Viticulturists needed to get a better handle spatially on water use across their vineyards, soil moisture content and how this variability is driven. Researchers began to use broad scale, integrated vineyard block views of vine vigor and water status that could only be generated by remote sensing. Tools such as Landsat and Sentinel were able to create higher resolution imagery from drones and other tools to get a better sense from a global view of water use and vine water status of vineyards. Landsat derived tools to calculate canopy size and crop coefficients across many acres and multiple blocks that allowed researchers to calculate actual crop coefficients based on vine size and canopy size, instead of using a reference table. This allowed researchers also to increase the accuracy of water applications dramatically.
In order to increase their knowledge of how to implement the information gained by remote sensing, Dokoozlian and his team began working with researchers from USDA-ARS in Beltsville, MD who had worked extensively across the U.S. with remote sensing techniques and how to use them for irrigation management. They installed some very sophisticated ground-truthing tools that allowed them to measure accurately the water being lost by the vines and also used the standard ways of measuring factors such as vine water status, water stress, and soil moisture status. All the information was then pulled together into more integrated models that let researchers really understand how to calculate irrigation requirements more efficiently.
“From my perspective,” Dokoozlian said, “this is a very effective way to use digital data – Big Data – to drive practices in the vineyard.” He noted that they are still validating which are the best models to use for irrigation scheduling purposes, but there is no question that remote sensing has become the most powerful tool in terms of increasing the ability to estimate and apply water accurately. There is great variability in vine water use across vineyard blocks, where there also be variability in the soils.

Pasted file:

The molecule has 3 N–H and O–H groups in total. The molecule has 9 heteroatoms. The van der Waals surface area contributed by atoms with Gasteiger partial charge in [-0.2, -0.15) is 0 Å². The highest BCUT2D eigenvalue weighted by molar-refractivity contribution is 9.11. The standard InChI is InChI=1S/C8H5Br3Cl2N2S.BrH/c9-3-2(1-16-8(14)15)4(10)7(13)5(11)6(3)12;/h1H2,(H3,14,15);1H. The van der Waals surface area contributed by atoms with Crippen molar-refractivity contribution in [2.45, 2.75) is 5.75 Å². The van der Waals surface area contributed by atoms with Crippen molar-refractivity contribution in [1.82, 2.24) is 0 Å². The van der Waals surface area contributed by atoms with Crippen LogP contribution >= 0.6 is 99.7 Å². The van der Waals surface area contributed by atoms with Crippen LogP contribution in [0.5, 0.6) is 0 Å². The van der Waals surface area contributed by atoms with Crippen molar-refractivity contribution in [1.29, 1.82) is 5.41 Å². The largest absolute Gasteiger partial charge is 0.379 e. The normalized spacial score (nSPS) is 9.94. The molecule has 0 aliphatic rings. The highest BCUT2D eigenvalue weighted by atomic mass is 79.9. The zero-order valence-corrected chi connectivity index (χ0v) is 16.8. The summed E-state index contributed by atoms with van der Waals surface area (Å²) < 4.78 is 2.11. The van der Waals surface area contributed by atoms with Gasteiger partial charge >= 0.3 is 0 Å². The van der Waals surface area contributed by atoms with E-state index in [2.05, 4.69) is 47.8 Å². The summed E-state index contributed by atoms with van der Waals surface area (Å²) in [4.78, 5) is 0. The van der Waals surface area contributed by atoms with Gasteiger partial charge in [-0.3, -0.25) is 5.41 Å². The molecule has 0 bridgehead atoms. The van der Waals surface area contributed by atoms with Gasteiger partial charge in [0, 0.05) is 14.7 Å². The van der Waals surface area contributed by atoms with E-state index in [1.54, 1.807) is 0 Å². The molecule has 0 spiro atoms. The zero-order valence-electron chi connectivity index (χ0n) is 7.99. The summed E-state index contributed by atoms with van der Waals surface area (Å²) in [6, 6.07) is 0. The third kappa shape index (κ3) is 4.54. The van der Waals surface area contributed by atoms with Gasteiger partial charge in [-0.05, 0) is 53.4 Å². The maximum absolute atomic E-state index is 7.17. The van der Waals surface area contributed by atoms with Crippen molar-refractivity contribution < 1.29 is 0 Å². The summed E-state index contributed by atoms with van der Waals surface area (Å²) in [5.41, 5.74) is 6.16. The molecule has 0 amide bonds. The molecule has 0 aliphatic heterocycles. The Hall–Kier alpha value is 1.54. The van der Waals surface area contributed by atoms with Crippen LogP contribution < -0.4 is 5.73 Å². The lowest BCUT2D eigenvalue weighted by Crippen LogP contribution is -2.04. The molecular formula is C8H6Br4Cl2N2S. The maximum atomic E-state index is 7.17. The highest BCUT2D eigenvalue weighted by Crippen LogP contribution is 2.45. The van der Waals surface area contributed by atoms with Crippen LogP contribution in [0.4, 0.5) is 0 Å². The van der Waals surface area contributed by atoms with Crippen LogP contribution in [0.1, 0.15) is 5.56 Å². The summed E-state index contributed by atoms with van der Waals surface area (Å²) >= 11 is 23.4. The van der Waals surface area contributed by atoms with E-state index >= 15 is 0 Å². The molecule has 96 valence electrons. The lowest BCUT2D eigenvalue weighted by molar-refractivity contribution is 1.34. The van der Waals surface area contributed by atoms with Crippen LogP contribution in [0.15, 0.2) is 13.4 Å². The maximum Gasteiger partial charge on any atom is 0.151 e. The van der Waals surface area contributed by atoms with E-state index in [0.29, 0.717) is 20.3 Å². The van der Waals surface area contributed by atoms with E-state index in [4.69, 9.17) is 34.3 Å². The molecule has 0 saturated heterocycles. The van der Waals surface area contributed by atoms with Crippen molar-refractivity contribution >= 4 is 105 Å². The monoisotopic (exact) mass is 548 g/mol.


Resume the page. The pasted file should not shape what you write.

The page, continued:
The problem with many vineyard blocks is that when the irrigation system is turned on, all vines receive the same amount of water. More recently, experiments have been done with variable rate drip irrigation systems that address the need for varying the amount of water applied.
In one case, Landsat imagery was imposed on a vineyard block, which was dvided into pixels, each one 30m x 30m (approximately 1/5 acre in size, with 160 to 200 vines). Each pixel was irrigated independently for frequency and amount. This allowed for the farming efficiency of one large block, but with the irrigation efficiency of many small blocks. The vines responded immediately, and after several months, vineyard uniformity was observed. Over the course of the trial, the yield per block improved 10% to 15% while the fruit and wine quality were maintained or improved. Water use efficiency (tons produced per unit of applied water) increased 15% to 20%.